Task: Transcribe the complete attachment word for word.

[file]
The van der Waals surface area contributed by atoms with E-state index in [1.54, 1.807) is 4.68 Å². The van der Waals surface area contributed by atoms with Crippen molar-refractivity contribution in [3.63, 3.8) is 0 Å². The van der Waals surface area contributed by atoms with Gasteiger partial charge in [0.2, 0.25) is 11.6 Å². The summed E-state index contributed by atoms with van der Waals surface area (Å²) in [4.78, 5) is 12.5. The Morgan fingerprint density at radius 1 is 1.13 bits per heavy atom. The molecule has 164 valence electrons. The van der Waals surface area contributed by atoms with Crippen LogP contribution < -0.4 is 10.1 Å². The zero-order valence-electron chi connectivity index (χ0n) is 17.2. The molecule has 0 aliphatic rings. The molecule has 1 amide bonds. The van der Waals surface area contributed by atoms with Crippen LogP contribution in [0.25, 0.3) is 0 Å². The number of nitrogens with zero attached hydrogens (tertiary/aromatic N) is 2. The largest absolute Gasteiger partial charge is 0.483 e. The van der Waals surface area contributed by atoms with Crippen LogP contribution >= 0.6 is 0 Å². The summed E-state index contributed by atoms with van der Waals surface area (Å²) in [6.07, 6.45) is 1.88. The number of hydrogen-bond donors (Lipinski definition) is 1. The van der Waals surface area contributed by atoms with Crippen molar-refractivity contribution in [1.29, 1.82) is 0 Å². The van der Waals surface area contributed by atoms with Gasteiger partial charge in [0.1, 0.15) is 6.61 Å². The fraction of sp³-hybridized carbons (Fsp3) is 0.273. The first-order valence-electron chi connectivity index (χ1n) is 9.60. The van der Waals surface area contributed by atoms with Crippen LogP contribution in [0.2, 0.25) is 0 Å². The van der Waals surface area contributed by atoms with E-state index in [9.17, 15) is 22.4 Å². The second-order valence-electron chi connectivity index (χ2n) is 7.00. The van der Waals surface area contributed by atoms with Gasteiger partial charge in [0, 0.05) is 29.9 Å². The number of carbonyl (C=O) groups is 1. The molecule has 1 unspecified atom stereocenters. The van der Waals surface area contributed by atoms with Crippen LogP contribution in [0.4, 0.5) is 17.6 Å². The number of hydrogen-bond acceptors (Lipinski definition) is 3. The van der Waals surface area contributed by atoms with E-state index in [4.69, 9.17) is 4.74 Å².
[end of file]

The van der Waals surface area contributed by atoms with E-state index in [1.54, 1.807) is 4.68 Å². The van der Waals surface area contributed by atoms with Crippen molar-refractivity contribution in [3.63, 3.8) is 0 Å². The van der Waals surface area contributed by atoms with Gasteiger partial charge in [0.2, 0.25) is 11.6 Å². The summed E-state index contributed by atoms with van der Waals surface area (Å²) in [4.78, 5) is 12.5. The Morgan fingerprint density at radius 1 is 1.13 bits per heavy atom. The molecule has 164 valence electrons. The van der Waals surface area contributed by atoms with Crippen LogP contribution < -0.4 is 10.1 Å². The zero-order valence-electron chi connectivity index (χ0n) is 17.2. The molecule has 0 aliphatic rings. The molecule has 1 amide bonds. The van der Waals surface area contributed by atoms with Crippen LogP contribution in [0.25, 0.3) is 0 Å². The number of nitrogens with zero attached hydrogens (tertiary/aromatic N) is 2. The largest absolute Gasteiger partial charge is 0.483 e. The van der Waals surface area contributed by atoms with Crippen LogP contribution >= 0.6 is 0 Å². The summed E-state index contributed by atoms with van der Waals surface area (Å²) in [6.07, 6.45) is 1.88. The number of hydrogen-bond donors (Lipinski definition) is 1. The van der Waals surface area contributed by atoms with Crippen molar-refractivity contribution in [1.29, 1.82) is 0 Å². The van der Waals surface area contributed by atoms with Gasteiger partial charge in [0.1, 0.15) is 6.61 Å². The fraction of sp³-hybridized carbons (Fsp3) is 0.273. The first-order valence-electron chi connectivity index (χ1n) is 9.60. The van der Waals surface area contributed by atoms with Crippen LogP contribution in [0.2, 0.25) is 0 Å². The van der Waals surface area contributed by atoms with E-state index in [9.17, 15) is 22.4 Å². The second-order valence-electron chi connectivity index (χ2n) is 7.00. The van der Waals surface area contributed by atoms with Gasteiger partial charge in [0, 0.05) is 29.9 Å². The number of carbonyl (C=O) groups is 1. The molecule has 1 unspecified atom stereocenters. The van der Waals surface area contributed by atoms with Crippen LogP contribution in [0.4, 0.5) is 17.6 Å². The number of hydrogen-bond acceptors (Lipinski definition) is 3. The van der Waals surface area contributed by atoms with E-state index in [4.69, 9.17) is 4.74 Å².